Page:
I must admit that although it has been increasingly hard to celebrate the holidays in recent years, I love Christmas. I love Christmas because my mom loves Christmas and always makes the home and environment so warm and loving. Most of my love for this holiday comes from childhood traditions like helping my mom make cookies from scratch while The Christmas Song by Nat King Cole played in the background, or watching A Muppet Christmas Carol on Christmas eve while my mom reminisced on the first time she took me to the movies to see that exact film. But lately it’s different.
Of course there’s the pressure to spend “enough money” on each person, and getting the decorations up in a timely manner that sometimes feels more like routine than holiday joy, but for me it’s deeper than that. This world is so ass backwards right now that I almost, no actually I do, feel guilty for taking time to be mindlessly in the holiday spirit. Like, how dare I take the time to put up a dumb ass pine tree in my living room while there’s still children separated from their parents at the border. How dare I spend money at giant corporations (that undoubtedly profit from both consumerism and white supremacy) while Flint, Michigan STILL DOESN’T HAVE CLEAN WATER!
Honestly, the wonder and magic that once was the most wonderful time of the year has disappeared in this bizarre political nightmare but there is just something about this holiday that I cannot let go of. I’m not going to get into the history of Christmas in this post, but just know it has nothing to do with the birth of Jesus, nor was it ever a Christian holiday. This fact among others listed above has made me really sit back and reflect on what Christmas means to me and how I can redefine it to represent something more for my family.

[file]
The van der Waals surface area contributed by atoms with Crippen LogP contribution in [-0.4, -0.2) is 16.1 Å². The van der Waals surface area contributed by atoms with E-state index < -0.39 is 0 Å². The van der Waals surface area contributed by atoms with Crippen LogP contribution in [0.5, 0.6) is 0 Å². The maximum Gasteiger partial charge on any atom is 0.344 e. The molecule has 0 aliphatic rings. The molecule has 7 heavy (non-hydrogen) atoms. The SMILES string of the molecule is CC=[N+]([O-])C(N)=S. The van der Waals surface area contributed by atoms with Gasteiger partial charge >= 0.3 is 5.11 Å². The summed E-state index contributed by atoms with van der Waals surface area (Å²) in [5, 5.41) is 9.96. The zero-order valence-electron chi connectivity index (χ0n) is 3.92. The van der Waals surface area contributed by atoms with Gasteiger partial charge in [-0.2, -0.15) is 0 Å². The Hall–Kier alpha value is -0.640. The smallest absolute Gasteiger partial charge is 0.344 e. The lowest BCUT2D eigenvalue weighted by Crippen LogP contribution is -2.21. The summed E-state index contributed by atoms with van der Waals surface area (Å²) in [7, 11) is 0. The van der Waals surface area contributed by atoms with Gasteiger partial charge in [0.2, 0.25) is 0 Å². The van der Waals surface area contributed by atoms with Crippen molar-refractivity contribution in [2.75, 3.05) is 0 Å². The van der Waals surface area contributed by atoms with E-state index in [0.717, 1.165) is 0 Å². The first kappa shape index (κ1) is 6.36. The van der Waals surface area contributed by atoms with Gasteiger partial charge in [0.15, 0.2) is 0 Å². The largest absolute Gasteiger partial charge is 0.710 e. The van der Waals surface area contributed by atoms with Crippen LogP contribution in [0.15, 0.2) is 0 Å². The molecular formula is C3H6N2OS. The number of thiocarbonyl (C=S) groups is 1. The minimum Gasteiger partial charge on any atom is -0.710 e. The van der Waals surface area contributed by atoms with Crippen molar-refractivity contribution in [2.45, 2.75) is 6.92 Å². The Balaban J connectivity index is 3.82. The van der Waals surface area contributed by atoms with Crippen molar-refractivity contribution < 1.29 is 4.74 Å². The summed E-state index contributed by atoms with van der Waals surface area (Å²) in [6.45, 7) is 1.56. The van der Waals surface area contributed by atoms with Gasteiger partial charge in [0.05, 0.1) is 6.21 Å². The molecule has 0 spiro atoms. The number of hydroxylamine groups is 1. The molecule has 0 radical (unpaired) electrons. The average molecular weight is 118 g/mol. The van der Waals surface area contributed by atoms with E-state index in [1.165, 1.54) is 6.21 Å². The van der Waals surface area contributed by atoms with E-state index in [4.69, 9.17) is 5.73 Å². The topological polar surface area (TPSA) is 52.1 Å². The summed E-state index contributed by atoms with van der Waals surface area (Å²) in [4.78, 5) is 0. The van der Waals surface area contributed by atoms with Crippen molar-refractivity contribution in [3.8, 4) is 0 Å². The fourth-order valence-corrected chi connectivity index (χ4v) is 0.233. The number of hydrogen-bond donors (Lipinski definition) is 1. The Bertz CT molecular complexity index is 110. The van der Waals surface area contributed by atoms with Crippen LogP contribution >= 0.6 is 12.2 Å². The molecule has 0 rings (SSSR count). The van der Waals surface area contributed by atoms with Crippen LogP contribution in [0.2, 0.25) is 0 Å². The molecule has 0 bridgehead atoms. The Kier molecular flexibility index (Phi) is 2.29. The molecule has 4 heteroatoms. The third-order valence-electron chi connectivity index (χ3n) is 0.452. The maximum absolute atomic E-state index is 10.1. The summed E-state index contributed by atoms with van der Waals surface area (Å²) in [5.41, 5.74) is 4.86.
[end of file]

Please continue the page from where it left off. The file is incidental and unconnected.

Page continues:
Through the last few years I’ve been trying to incorporate more cultural relevance into the colonized Christmas traditions we know and love today. For starters, two years ago I began buying gifts from all black owned businesses and this year I will continue the tradition. I am also making a point to give more gifts that include my time and attention instead of things. A good friend once told me to give gifts that add to ones quality of life and that really resonated.
While buying and supporting black businesses during the holidays is so necessary, so is a budget. I also started using a very inflexible Christmas budget based on what I can afford. In reality, you can give quality gifts without breaking the bank and you’re not obligated to fall into the mindless consumption that Christmas can sometimes turn in to. Whether it be an over-all spending limit or a per person limit, budget it out and stick to it.
These aren’t all the changes that I plan to make to redefine Christmas. The ultimate goal is to use this season (not exclusively, but especially) to enhance others quality of life through time, understanding, and empathy. Nonetheless, I think this is a good start to having a more impactful and fulfilling holiday season. I still plan to use that fulfillment by pouring it into my community during the rest of the year, just like all the good Christmas movies have taught us. My hope is to keep improving every year so that by the time I leave this earth, Christmas will have even more meaning to my family than it did to me when I was growing up.
Cream Bell Sleeve Shirt- Ashley Stewart
Cranberry High Waisted Pants- Forever 21+
Gold Chain Link Belt- Ashley Stewart
Gold Glitter Pumps- DSW
Ankh Ring and Earrings- Amazon
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